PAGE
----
Around 75% of Americans worry about natural disasters and calamities and 41% say that they are not prepared when a catastrophe strikes. The Federal Emergency Management Agency (FEMA) recommends that people should be ready for a calamity by preparing their disaster safety kits. The emergency kit must contain supplies that will last for at least 72 hours. Depending on the number of people in your household and the area where you are located, your emergency kit composition may need to contain some essentials suitable to the disasters you are most likely going to face. Disaster kits also require proper storage to make certain that they are safe for use or consumption.
Storing Your Survival Packs at Home
You will need adequate space to store your emergency packets because these can become bulky or heavy. Logically, a spare room in your home can serve as a storage place. It must be free from light, dust, and humidity to preserve the integrity of your supplies. The basement can also serve as a store room. Both spaces have the advantage that you can reach your emergency stash as soon as disaster strikes.
Another place for stowage is outdoors. Think of portable buildings that you can assemble anywhere in your grounds whether close to the house or around the garden. Sheds and prefab buildings make ideal storage areas dedicated only to your survival kits. By having a space for your emergency packets, you avoid clutter and the confusion of finding things that you need if disaster strikes. Simply head to you outdoor shed and distribute the packs to the family or your group.
Storing Disaster Packs Outside of the Home
If you have a second residence which may be a townhouse in town, a cabin in the woods or a condo by the seaside, consider organizing an emergency kit that can help you get through an urgent situation. Its contents may be identical to the kits you have at home or specific to the threats and conditions that may affect the area. For example, if you happen to be at your seaside vacation home while there is a hurricane warning, boarding up your home is helpful before evacuating. Hence, your supplies might include some construction materials & tools, maps, and even a ham radio.
Storing your emergency gear at a secondary location also helps if you are forced to leave your primary residence quickly due to a disaster. You simply head off to your place and make use of your stash if you cannot get out and buy supplies. There are several places where you can keep your stockpile safe at a secondary place. If you have a spare room or a garage, you can use these spaces to keep your kits. The pantry is also another option. Just make sure that you are not using emergency stocks when there is no disaster or you are too lazy to get out and shop. Remember, stockpiling is like saving for a rainy day so you will not get enough warning when disaster strikes. Hence, preserving your emergency supply is important to your survival and even comfort.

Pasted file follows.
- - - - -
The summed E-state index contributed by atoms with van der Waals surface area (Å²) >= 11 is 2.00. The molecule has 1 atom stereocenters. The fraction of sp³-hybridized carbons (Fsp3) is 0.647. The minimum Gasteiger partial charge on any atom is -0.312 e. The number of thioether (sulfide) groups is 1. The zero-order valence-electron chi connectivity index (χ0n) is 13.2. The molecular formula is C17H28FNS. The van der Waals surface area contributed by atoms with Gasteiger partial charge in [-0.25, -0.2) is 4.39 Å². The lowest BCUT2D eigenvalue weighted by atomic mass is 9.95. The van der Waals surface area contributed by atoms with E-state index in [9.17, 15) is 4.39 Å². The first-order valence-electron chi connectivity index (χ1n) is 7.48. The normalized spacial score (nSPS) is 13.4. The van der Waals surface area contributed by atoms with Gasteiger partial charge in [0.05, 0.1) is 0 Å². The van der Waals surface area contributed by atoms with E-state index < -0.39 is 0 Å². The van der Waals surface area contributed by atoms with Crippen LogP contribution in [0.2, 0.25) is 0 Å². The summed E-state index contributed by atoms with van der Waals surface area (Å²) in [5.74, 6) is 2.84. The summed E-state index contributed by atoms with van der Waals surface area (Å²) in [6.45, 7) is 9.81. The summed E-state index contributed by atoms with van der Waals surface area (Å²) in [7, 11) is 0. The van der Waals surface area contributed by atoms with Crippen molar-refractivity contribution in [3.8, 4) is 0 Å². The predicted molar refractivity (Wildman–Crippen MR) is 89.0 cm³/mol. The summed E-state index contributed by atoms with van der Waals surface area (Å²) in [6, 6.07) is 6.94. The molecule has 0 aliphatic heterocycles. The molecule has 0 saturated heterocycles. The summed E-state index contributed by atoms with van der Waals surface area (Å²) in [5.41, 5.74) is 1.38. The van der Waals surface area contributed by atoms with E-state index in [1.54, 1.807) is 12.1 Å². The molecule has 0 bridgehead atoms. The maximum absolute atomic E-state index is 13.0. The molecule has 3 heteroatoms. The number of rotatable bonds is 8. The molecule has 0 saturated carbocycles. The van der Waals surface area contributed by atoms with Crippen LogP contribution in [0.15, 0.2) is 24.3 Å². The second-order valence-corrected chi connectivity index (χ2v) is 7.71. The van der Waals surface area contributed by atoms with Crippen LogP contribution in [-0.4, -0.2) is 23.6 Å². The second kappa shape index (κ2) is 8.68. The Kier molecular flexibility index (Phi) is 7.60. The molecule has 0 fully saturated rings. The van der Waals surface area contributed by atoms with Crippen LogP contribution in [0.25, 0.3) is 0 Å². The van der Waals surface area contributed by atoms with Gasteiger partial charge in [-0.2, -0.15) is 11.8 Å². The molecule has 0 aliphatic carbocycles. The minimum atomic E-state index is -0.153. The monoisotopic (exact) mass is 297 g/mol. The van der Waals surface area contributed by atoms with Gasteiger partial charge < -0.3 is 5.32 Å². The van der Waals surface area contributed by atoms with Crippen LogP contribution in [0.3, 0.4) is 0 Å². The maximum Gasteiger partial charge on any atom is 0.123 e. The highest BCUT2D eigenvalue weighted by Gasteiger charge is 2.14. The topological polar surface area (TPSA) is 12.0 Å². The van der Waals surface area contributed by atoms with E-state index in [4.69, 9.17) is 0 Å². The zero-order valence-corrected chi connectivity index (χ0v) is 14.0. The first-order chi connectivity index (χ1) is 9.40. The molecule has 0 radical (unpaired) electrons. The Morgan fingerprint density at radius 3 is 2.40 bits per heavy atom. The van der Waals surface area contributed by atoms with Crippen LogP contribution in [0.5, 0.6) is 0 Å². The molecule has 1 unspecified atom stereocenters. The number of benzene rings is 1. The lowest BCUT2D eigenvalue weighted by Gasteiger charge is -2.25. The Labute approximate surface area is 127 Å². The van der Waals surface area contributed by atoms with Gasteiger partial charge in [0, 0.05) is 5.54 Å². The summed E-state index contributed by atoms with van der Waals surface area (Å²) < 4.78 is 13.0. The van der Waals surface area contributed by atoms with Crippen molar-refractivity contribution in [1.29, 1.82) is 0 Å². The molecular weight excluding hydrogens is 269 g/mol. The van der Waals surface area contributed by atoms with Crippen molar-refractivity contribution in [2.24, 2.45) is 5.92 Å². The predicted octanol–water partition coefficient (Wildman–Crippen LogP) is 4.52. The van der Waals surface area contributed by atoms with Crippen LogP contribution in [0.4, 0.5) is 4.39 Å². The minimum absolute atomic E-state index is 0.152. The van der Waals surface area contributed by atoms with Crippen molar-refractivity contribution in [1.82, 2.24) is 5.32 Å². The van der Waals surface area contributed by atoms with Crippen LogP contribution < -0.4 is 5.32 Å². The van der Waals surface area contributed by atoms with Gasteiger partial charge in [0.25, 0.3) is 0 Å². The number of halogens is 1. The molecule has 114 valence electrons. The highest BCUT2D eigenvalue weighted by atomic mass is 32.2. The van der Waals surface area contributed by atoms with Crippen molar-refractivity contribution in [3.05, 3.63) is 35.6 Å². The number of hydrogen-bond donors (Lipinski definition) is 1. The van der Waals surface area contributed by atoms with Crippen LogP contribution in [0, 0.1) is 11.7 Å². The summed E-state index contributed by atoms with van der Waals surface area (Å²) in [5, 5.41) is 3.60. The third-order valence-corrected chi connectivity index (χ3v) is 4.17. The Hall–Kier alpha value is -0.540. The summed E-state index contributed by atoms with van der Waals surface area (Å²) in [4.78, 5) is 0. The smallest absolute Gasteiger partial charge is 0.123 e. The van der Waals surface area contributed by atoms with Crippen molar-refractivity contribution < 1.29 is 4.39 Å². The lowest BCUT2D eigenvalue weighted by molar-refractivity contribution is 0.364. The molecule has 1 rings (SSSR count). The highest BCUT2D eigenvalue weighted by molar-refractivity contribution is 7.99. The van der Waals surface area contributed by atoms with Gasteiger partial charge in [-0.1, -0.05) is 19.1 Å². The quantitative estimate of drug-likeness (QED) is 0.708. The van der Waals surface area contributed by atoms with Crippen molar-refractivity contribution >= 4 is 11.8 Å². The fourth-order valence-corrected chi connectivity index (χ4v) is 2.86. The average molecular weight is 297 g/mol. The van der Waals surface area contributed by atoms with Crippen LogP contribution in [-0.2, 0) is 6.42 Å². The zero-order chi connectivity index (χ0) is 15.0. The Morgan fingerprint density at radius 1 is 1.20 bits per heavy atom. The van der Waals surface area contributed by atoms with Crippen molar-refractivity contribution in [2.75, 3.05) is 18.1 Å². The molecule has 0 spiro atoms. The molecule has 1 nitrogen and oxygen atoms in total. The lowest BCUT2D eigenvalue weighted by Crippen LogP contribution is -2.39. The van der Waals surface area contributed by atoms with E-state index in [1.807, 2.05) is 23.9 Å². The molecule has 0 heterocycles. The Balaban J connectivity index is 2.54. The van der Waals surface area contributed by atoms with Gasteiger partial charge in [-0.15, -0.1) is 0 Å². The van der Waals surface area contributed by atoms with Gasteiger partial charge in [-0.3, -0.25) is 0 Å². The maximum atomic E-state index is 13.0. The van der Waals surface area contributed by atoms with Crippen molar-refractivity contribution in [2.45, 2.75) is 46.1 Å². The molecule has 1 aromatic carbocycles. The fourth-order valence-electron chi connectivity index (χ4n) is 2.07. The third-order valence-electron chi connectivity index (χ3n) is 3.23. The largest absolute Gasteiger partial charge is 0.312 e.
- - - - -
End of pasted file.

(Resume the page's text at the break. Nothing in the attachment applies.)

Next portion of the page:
Evidently, not everyone has a second property and for those who do not have one, the place of work is a viable storage option. Use your desk drawer to hide a reserve kit which can assist you during emergencies. A grab bag is a good alternative as you can easily snatch it and leave immediately if evacuations are called for.
Keeping Emergency Packs Safe and Well-Stored
It is not enough that you leave your survival kits in the storage room and forget about them. Check your emergency supplies at least once a month to see if they are stored properly and are not exposed directly to the sunlight. Write down expiry dates of food, drinks, first-aid provisions, and medications to ensure that they are still safe for use and replenish accordingly. If you borrowed something from your kit during a minor emergency, be sure to replace it and put newer items behind. Do a visual inspection of your storage area to ensure that it is free from pest infestations and molds.
If you have a portable generator, make sure that it is maintained. Clean the spark plugs, change the lubricant & oil filters, top up distilled water as needed, drain fuel when not in use and check for loose screws & caps. It is also advisable to start it every 30 days to make sure it runs smoothly. Tools and equipment should also be inspected, cleaned, maintained, and stored securely.
Disaster preparedness is vital to your security and survival if an emergency or if shit hits the fan. If you have a well-put emergency kit and a place to store them properly, there’s no reason why you can’t pull through a calamity or misfortune that strikes your area.